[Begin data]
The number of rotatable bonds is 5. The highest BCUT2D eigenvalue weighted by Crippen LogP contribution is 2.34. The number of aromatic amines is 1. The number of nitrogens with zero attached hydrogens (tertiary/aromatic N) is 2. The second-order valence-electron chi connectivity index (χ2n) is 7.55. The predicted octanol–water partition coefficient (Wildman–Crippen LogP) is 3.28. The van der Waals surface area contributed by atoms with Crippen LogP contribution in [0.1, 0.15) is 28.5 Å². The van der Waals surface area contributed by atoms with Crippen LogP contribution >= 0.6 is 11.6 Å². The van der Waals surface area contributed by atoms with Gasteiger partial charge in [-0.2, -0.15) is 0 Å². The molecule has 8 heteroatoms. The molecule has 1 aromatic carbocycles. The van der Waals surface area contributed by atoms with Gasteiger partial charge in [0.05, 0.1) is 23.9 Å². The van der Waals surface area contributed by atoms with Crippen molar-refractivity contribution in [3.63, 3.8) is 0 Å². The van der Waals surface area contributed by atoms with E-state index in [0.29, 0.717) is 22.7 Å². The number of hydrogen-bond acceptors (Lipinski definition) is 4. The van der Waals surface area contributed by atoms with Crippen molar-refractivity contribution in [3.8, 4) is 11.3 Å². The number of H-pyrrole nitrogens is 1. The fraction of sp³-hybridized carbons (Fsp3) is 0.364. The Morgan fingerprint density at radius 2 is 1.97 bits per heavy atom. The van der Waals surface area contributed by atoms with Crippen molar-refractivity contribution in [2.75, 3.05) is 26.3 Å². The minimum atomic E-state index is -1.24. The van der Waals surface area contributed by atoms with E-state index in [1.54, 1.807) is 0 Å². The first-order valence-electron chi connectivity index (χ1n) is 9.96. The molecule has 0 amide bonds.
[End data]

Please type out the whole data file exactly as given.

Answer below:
The number of rotatable bonds is 5. The highest BCUT2D eigenvalue weighted by Crippen LogP contribution is 2.34. The number of aromatic amines is 1. The number of nitrogens with zero attached hydrogens (tertiary/aromatic N) is 2. The second-order valence-electron chi connectivity index (χ2n) is 7.55. The predicted octanol–water partition coefficient (Wildman–Crippen LogP) is 3.28. The van der Waals surface area contributed by atoms with Crippen LogP contribution in [0.1, 0.15) is 28.5 Å². The van der Waals surface area contributed by atoms with Crippen LogP contribution >= 0.6 is 11.6 Å². The van der Waals surface area contributed by atoms with Gasteiger partial charge in [-0.2, -0.15) is 0 Å². The molecule has 8 heteroatoms. The molecule has 1 aromatic carbocycles. The van der Waals surface area contributed by atoms with Gasteiger partial charge in [0.05, 0.1) is 23.9 Å². The van der Waals surface area contributed by atoms with Crippen molar-refractivity contribution in [3.63, 3.8) is 0 Å². The van der Waals surface area contributed by atoms with E-state index in [0.29, 0.717) is 22.7 Å². The number of hydrogen-bond acceptors (Lipinski definition) is 4. The van der Waals surface area contributed by atoms with Crippen molar-refractivity contribution in [3.8, 4) is 11.3 Å². The number of H-pyrrole nitrogens is 1. The fraction of sp³-hybridized carbons (Fsp3) is 0.364. The Morgan fingerprint density at radius 2 is 1.97 bits per heavy atom. The van der Waals surface area contributed by atoms with Crippen molar-refractivity contribution in [2.75, 3.05) is 26.3 Å². The minimum atomic E-state index is -1.24. The van der Waals surface area contributed by atoms with E-state index in [1.54, 1.807) is 0 Å². The first-order valence-electron chi connectivity index (χ1n) is 9.96. The molecule has 0 amide bonds.